For more information about this session and other ESA Meeting activities, visit: www.esa.org/memphis/. The theme of the meeting is "Icons and Upstarts in Ecology" and some 3,000 scientists are expected to attend.


Story Source:

The above story is based on materials provided by Ecological Society of America. Note: Materials may be edited for content and length.


Cite This Page:

Ecological Society of America. "Katrina and Rita One Year Later: Ecological Effects Of Gulf Coast Hurricanes." ScienceDaily. ScienceDaily, 7 August 2006. <www.sciencedaily.com/releases/2006/08/060807155009.htm>.
Ecological Society of America. (2006, August 7). Katrina and Rita One Year Later: Ecological Effects Of Gulf Coast Hurricanes. ScienceDaily. Retrieved November 23, 2014 from www.sciencedaily.com/releases/2006/08/060807155009.htm
Ecological Society of America. "Katrina and Rita One Year Later: Ecological Effects Of Gulf Coast Hurricanes." ScienceDaily. www.sciencedaily.com/releases/2006/08/060807155009.htm (accessed November 23, 2014).

Share This


More From ScienceDaily



More Earth & Climate News

Sunday, November 23, 2014

Featured Research

from universities, journals, and other organizations


Featured Videos

from AP, Reuters, AFP, and other news services

Ebola-Hit Sierra Leone's Late Cocoa Leaves Bitter Taste

Ebola-Hit Sierra Leone's Late Cocoa Leaves Bitter Taste

AFP (Nov. 23, 2014) The arable district of Kenema in Sierra Leone -- at the centre of the Ebola outbreak in May -- has been under quarantine for three months as the cocoa harvest comes in. Duration: 01:32 Video provided by AFP
Powered by NewsLook.com
Anglerfish Rarely Seen In Its Habitat Will Haunt You

Anglerfish Rarely Seen In Its Habitat Will Haunt You

Newsy (Nov. 22, 2014) For the first time Monterey Bay Aquarium recorded a video of the elusive, creepy and rarely seen anglerfish. Video provided by Newsy
Powered by NewsLook.com
Raw: Buffalo Residents Digging Out, Helping out

Raw: Buffalo Residents Digging Out, Helping out

AP (Nov. 22, 2014) Hundreds of volunteers joined a 'shovel brigade' in Buffalo, New York on Saturday, as the city was living up to its nickname, "The City of Good Neighbors." Video provided by AP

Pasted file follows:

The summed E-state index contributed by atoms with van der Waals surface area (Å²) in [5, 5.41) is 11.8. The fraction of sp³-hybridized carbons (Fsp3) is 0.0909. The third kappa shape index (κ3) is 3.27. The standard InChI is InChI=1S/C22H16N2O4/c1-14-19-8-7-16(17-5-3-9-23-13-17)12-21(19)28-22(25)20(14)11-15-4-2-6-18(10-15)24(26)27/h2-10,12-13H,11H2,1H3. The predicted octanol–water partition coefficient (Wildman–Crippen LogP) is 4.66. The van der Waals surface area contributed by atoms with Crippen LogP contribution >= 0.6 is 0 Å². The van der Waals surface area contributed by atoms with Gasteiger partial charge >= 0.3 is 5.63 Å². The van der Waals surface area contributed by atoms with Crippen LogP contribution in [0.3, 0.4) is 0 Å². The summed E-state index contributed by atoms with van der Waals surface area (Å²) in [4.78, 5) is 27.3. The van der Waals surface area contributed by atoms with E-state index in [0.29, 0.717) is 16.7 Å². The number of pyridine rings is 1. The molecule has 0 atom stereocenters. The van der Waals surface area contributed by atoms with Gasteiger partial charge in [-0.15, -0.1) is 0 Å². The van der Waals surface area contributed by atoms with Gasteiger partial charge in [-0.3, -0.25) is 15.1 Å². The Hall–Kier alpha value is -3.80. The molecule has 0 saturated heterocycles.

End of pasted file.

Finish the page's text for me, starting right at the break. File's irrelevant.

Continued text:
Powered by NewsLook.com
Toyota's Hydrogen Fuel-Cell Green Car Soon Available in the US

Toyota's Hydrogen Fuel-Cell Green Car Soon Available in the US

AFP (Nov. 21, 2014) Toyota presented its hydrogen fuel-cell compact car called "Mirai" to US consumers at the Los Angeles auto show. The car should go on sale in 2015 for around $60.000. It combines stored hydrogen with oxygen to generate its own power. Duration: 01:18 Video provided by AFP
Powered by NewsLook.com

Search ScienceDaily

Number of stories in archives: 140,361

Find with keyword(s):
Enter a keyword or phrase to search ScienceDaily for related topics and research stories.

Save/Print:
Share:

Breaking News:

Strange & Offbeat Stories


Plants & Animals

Earth & Climate

Fossils & Ruins

In Other News

... from NewsDaily.com

Science News

Health News

Environment News

Technology News



Save/Print:
Share:

Free Subscriptions


Get the latest science news with ScienceDaily's free email newsletters, updated daily and weekly. Or view hourly updated newsfeeds in your RSS reader:

Get Social & Mobile


Keep up to date with the latest news from ScienceDaily via social networks and mobile apps:

Have Feedback?


Tell us what you think of ScienceDaily -- we welcome both positive and negative comments. Have any problems using the site? Questions?
Mobile: iPhone Android Web
Follow: Facebook Twitter Google+
Subscribe: RSS Feeds Email Newsletters
Latest Headlines Health & Medicine Mind & Brain Space & Time Matter & Energy Computers & Math Plants & Animals Earth & Climate Fossils & Ruins